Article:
Visitors at the Commonwealth Games in Australia could have their Facebook data mined in exchange for free and fast wifi, although authorities Thursday insisted no private or personal information will be stored.
Visitors at the Commonwealth Games in Australia could have their Facebook data mined in exchange for free and fast wifi, although authorities Thursday insisted no private or personal information will be stored. The local Gold Coast council is offering a service up to 10 times normal speed after laying new fibre cables to coincide with the multi-sport event next month, which is contested between nations that are members of the Commonwealth. But there’s a catch. To use it, you must log on through a Facebook account, allowing the council to capture data, which it says will be used to help shape future tourism marketing campaigns. “We will be able to monitor the people, where they come from, that is, the percentage of tourists coming from China, Japan, Southeast Asia and locals, and the timing of it as well,” Mayor Tom Tate told ABC radio. The move comes as Facebook is embroiled in a snowballing scandal over the hijacking of personal data from millions of its users. It erupted when a whistleblower revealed that British data consultant Cambridge Analytica had created psychological profiles on 50 million Facebook users via a personality prediction app.
The app was downloaded by 270,000 people, but also scooped up their friends’ data without consent — as was possible under Facebook’s rules at the time. The Gold Coast plan has outraged the Queensland Council for Civil Liberties, which said privacy laws prohibited any data collection unless it was necessary for council purposes. Its president Michael Cope said while the council may claim it was simply for tourism purposes, depending on the Facebook privacy settings of those using the wifi, the council could collect a lot of other information. “The data that might be collected by council, depending on a person’s Facebook privacy settings, would include how many friends they have, who their friends are, what they’ve liked on Facebook and their photos,” he said.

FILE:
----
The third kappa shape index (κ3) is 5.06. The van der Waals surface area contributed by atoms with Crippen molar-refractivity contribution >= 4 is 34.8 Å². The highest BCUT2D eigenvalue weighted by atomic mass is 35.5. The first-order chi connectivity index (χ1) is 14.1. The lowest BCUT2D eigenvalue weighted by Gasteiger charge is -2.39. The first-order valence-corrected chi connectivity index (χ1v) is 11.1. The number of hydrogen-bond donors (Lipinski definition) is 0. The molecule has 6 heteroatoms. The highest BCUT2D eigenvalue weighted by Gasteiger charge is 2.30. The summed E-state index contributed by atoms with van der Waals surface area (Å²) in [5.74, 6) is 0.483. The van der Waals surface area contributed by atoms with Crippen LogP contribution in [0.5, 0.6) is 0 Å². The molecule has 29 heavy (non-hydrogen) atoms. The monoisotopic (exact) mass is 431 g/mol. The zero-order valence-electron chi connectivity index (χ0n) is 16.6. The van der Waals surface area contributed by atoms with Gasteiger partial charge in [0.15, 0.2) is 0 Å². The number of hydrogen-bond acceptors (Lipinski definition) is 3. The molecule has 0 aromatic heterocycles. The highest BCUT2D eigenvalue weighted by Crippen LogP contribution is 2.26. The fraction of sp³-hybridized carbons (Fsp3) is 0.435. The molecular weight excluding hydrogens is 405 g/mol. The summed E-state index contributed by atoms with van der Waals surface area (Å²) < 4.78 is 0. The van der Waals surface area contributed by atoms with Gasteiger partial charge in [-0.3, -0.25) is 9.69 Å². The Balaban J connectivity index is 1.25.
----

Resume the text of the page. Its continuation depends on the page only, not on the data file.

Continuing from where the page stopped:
“Does the council warn wifi users before they sign up, that it will be collecting their Facebook data?” In a statement to AFP, the council said the purpose was simply to “gather publicly available information about age, gender and nationality for the purpose of monitoring the use patterns”. “The city will not be mining any private data,” it said.
Asked what data would be stored, they replied: “Only anonymised and aggregated information about age, gender and nationality — the city will not be storing any private or personal data.” Games visitors who do not want to log on via Facebook can still get free wifi, but it will be slower with lower data limits. The Games run from April 4 to 15, with thousands of athletes, support staff and fans due to attend.